Frisell divulges the inner workings of this album, clues us in as to how he manages to juggle so many intense projects simultaneously, and tells us about the 16-second delay that got away.
For many of us, 6:50 a.m. on a Monday morning would probably be the last choice of times to schedule an interview. But for Grammy-winning guitarist and composer Bill Frisell, this criminally early time was his only opening in the midst of a whirlwind tour, so we jumped at the opportunity to chat while he was waiting to board a plane at Los Angeles International Airport.
As one of the most sought-after guitarists in a wide variety of styles, demand spreads him so thin he literally doesn’t have a second to spare. To give an idea, in a five-week span around the time of our interview, he debuted and conducted a score based on Allen Ginsberg’s Kaddish (commissioned by and performed at the Park Avenue Armory in New York City), then flew out to Oregon the next day to lead three group projects—a quartet performing the music of Jimmy Bryant and Speedy West, a quintet performing the music of John Lennon, and his 858 Quartet, which is most often set up as a string quartet, but with guitar replacing one of the two violins. He performed a solo concert over a twoevening run at the Portland Jazz Festival, and then a few days later headed to Japan to do concerts with Vinicius Cantuária. He returned to the States to tour the West Coast with his Beautiful Dreamers group (headlining a night at the L.A. Philharmonic), and then jumped over to the East Coast with folk singer Sam Amidon, while hitting points in between as a guest with the Dale Bruning Trio and performing music he’d cowritten for the 2012 film The Great Flood. In just over a month’s span, he’d taken on enough musical personalities to make Sybil the poster child for normalcy.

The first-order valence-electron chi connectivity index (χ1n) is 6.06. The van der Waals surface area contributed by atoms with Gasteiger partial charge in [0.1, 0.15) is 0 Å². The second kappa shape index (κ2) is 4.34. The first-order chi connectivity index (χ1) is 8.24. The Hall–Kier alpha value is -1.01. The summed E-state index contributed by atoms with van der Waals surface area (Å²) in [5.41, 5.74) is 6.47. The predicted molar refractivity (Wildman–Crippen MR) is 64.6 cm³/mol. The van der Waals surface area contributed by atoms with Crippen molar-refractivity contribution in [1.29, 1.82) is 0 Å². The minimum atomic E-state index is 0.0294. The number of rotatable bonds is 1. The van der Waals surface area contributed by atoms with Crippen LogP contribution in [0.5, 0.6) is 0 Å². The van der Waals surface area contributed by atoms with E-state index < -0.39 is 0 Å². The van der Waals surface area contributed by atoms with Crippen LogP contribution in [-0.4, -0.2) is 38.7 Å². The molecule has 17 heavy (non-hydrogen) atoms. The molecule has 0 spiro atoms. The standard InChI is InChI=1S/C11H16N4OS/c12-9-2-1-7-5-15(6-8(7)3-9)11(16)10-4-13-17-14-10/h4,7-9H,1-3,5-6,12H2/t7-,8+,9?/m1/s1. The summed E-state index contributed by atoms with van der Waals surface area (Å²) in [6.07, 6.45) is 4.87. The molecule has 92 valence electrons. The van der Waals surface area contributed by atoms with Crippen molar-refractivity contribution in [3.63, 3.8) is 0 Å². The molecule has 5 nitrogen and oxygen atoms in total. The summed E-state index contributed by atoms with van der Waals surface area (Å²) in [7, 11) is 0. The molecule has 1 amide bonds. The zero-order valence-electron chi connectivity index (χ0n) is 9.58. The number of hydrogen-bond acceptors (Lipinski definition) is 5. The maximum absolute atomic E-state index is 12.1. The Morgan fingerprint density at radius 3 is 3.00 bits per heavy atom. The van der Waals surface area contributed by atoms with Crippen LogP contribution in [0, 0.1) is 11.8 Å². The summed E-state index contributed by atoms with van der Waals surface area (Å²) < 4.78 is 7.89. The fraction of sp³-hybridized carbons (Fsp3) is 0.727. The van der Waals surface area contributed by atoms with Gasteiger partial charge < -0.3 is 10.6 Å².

While Frisell is most often classified as a jazz guitarist, there’s no question that he’s infinitely more forward thinking than the many jazzers who focus on improvising over standards armed solely with a Gibson ES-175 and a Polytone amp. Sure, Frisell can fulfill his jazzbo duties by navigating the hardest of chord changes with the best of them, as he’s done on “Moment’s Notice” with none other than McCoy Tyner, and when tearing through John Coltrane’s “26-2” with his 858 Quartet. But he unapologetically incorporates disparate influences like Americana, country, avant-garde, and contemporary classical into his music, and has no inhibitions about whipping out a looper, distortion pedal, or a sound freezer. In addition to working with a “who’s who” of musicians across virtually all styles— Bonnie Raitt, Elvis Costello, John Zorn, Elvin Jones, and Ron Carter, among many others—he’s scored films, including Finding Forrester and American Hollow, and had his music featured on several TV shows.